Prohibition: Why America Changed Its Mind Essay Examples
Type of paper: Essay
Topic: Alcoholism, Prohibition, Alcohol, Criminal Justice, Law, Social Issues, United States, Economics
With the country struggling with heavy alcohol use and the resultant crime, corruption, unemployment, child abuse and other social-economic problems, Congress approved the 18th Amendment to prohibit the manufacture and distribution of alcoholic beverages. Despite its radical and experimental nature, the bill sailed through Congress largely because of the change in the country’s national mood against drinking following World War I, coupled with the desire to encourage the growth of other industries in the economy. Additionally, the religious conservatives’ opposition to drinking and influence on Washington played a role. However, by the close of 1929, it was clear, according to the Wickersham Commission that the experiment was a failure. This paper argues that Americans changed their minds because the prohibition not only failed to achieve its set goals, but also bred multiple unintended consequences that were further worsened the initial problems.
While the prohibition was expected to boost growth in other sectors of the economy, including real estate, household goods, clothing, theatre, and soft beverages, the improvements never happened. In fact, reduced alcohol consumption at the beginning of the ban also resulted in a slump in the entertainment and amusement industries. Restaurants collapsed due to the loss of liquor sales, real estate prices remained low, and unemployment increased. The federal and state governments lost valuable liquor tax income, with the federal government said to have lost upwards of $11 billion in taxes from the industry. These losses were worsened by the fact it required upwards of $300 million to enforce the ban. Effectively, the economic effects of the prohibition (especially at the beginning) were largely negative.
The country’s vast size and porous borders opened up opportunities for the emergence of black markets and organized criminal rings. The mafia made millions, smuggling and running illegal alcohol manufacture and distribution businesses, taking advantage of the ready demand, high prices and the failure of the criminal justice system to keep up. Leading mafia bosses such Al Capone became millionaires. In addition, the fact that the 18th Amendment and the Volstead Act did not actually outlaw possession of alcohol, home brewers, pharmacies and individuals took over the manufacture and sale of alcohol (Prohibition: Why Did America Change Its Mind? 1; Thornton 6). This ensured that the goal, of creating a sober nation, was thwarted.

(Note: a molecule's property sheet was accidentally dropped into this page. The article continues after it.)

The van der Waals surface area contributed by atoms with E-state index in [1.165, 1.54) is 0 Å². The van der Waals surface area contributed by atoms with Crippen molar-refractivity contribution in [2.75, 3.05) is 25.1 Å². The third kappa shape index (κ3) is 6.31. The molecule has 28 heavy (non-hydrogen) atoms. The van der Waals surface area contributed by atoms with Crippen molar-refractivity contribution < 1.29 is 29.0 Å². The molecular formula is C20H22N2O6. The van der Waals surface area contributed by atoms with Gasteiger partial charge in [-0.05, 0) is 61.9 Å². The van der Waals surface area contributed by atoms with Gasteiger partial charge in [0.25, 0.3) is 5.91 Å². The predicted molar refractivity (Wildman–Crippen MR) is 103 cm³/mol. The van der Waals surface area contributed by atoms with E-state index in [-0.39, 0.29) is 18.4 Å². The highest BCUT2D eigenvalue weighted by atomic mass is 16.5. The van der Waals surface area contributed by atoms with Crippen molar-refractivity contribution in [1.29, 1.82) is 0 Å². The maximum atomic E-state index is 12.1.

Perhaps the biggest challenge to the success of the prohibition was its actual enforcement. The country had very few prohibition agents and a stretched criminal justice system. The agents were prone to corruption, and the backlog of prohibition-related cases rendered the judiciary ineffective in punishing offenders. The vast size of the country and inability to police the borders allowed smuggling and a black market alcohol economy to emerge, which could not be reined in by the criminal justice system because of its ability to compromise law enforcement officers (Thornton 8).
It is evident that the unintended consequences of the prohibition outweighed the noble motivations behind the ban, leading to the abandonment of the law. Instead of creating a sober nation, the prohibition gave rise to an informal alcohol manufacture and distribution industry, and an actual increase in alcohol consumption. The government lost revenues that went to organized criminal rings and black market operators, while the social ills that the ban was meant to remedy went unabated. America changed its mind because the prohibition failed to achieve its original goals, and instead bred even more complex problems for the society and the country. It failed because of enforcement difficulties, exploitation by organized crime, corruption and failure to turn around the social problems that led to the ban on alcohol.
Lerner, Michael. The Unintended Consequences. 2 June 2010. Web. Retrieved from http://www.pbs.org/kenburns/prohibition/unintended-consequences/. 23 Jan 2015.
"Prohibition: Why Did America Change Its Mind? ." n.d.
Thornton, Mark. Alcohol Prohibition Was a Failure. Washington, DC: Cato Institute Policy Analysis No. 157, 1991.